The Use of Color to Convey Emotions: A closer look at DayOnez Season 3 Collection




In mid-January of 2020, while browsing through Netflix, I stumbled upon a documentary that caught my attention. The documentary was Wild Wild Country, and it told the story of a guru, Bhagwan Shree Rajneesh, and his cult of followers called the Rajneeshees. The cult members were often shown dressed in monochromatic salmon, burgundy- and violet-colored outfits. Throughout the show, I was fascinated by how cool the outfits were and how influential it was in the branding of this organization to its stakeholders. This inspired me to pursue a new approach in designing my next collection for Day Onez, in which I re-evaluated the use of color theory.


Come to think of it, the fashion industry and cults have eerily similar motivations. A writing in December about an infamous cult leader Charles Manson, by Rhonda Garelick, shows how similar these two are. She compares Charles Manson to fashion's best marketers saying that Charles knew how to turn his vision into a specific product like the best marketers in fashion. He also knew how to incite desire for a unique product and use people's desires to fuel his agenda. These are the same strategies also used by todays fashion brands. These desires include the urge to be unique, superior and to belong.


Colors speak to us and appeal to our emotions. They evoke a response (both positive and negative) in the consumer’s psyche. In our Season 3 Collection we employed the heavy use of warmer tone colors such as Brown and Orange to communicate an overall concept of Heartbreak and Loneliness.


Interestingly, Brown creates more than one feeling; on its own evokes a sense of strength and resilience. However, when used in abundance it creates feelings of loneliness and isolation, empty like an enormous desert devoid of life. In a way, the "B.T.I.D" pants may be an excellent showcase of this idea. The phrase "Best Thing I Ever Did was Fall out Love" alludes to the idea of staying resilient through heartbreak and its associated loneliness .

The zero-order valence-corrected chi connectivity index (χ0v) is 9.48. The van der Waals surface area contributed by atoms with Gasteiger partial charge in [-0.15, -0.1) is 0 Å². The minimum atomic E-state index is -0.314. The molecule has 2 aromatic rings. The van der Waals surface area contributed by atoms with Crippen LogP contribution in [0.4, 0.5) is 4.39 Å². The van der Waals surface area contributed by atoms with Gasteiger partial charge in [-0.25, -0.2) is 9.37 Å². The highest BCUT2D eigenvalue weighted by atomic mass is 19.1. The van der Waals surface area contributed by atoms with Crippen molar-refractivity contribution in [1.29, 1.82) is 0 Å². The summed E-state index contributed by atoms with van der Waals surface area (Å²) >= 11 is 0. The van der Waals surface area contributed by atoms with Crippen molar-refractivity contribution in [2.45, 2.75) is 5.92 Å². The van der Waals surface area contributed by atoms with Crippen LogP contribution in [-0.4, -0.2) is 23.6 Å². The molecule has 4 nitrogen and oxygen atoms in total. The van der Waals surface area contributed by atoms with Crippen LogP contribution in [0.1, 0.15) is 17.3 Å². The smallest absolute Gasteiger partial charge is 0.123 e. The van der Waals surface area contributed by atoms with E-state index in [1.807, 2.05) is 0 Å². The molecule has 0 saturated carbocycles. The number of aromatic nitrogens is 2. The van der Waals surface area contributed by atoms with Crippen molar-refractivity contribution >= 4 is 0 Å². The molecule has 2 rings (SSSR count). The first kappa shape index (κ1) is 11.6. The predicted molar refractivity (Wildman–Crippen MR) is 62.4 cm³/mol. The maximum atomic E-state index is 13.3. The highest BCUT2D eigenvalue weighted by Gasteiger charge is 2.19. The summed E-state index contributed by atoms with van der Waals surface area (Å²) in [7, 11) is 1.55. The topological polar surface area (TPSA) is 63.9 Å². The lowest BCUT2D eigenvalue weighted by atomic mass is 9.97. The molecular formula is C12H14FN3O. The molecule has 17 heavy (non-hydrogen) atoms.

On the same pair of pants there is also a small Purple Heart shattered in half, embroidered on the right leg. The Color Purple relates to the fantasy world and a need to escape from life's practicalities; it is like a daydreamer running from reality. Purple promotes harmony of both emotions and mind; it helps in mental stability and balance. According to color psychology it gives you peace of mind. Purple is vulnerable to its everyday surroundings; if around positive energy, it can strive. While in negativity, it can slacken and look abandoned, just like us humans who wear it.


The broken heart symbol adds a subtle nod to both the brand identity and the collection's central theme. For the Hoodies, we chose orange and, more specifically, a shade called International Orange. It has a deeper and more reddish tone and sets apart objects from surrounding like the safety orange in the aerospace industry. I love orange; it is my favourite color in the entire wide world. Besides, I want people to stand out wearing this hoodie, demand attention, and not just be another person fading into the background of everyday life.


Lastly, we decided to put an orange butterfly on a grey ski mask. In color psychology, grey represents neutrality and balance. Its color meaning likely comes from being the shade between white and black. However, grey does carry some negative connotations, particularly when it comes to depression and loss. It is the absence of color that makes it dull. The orange butterfly here represents a glimmer of hope, a beam of light in an otherwise lonely world.


In conclusion, the Season 3 Collection of DayOnez pushed me as designer to re-think the way I was using color theory in my product development process. Overall, I have come out of this experience with a whole new appreciation for colors and strongly believe that they are more effective in conveying emotions than any image or text design.

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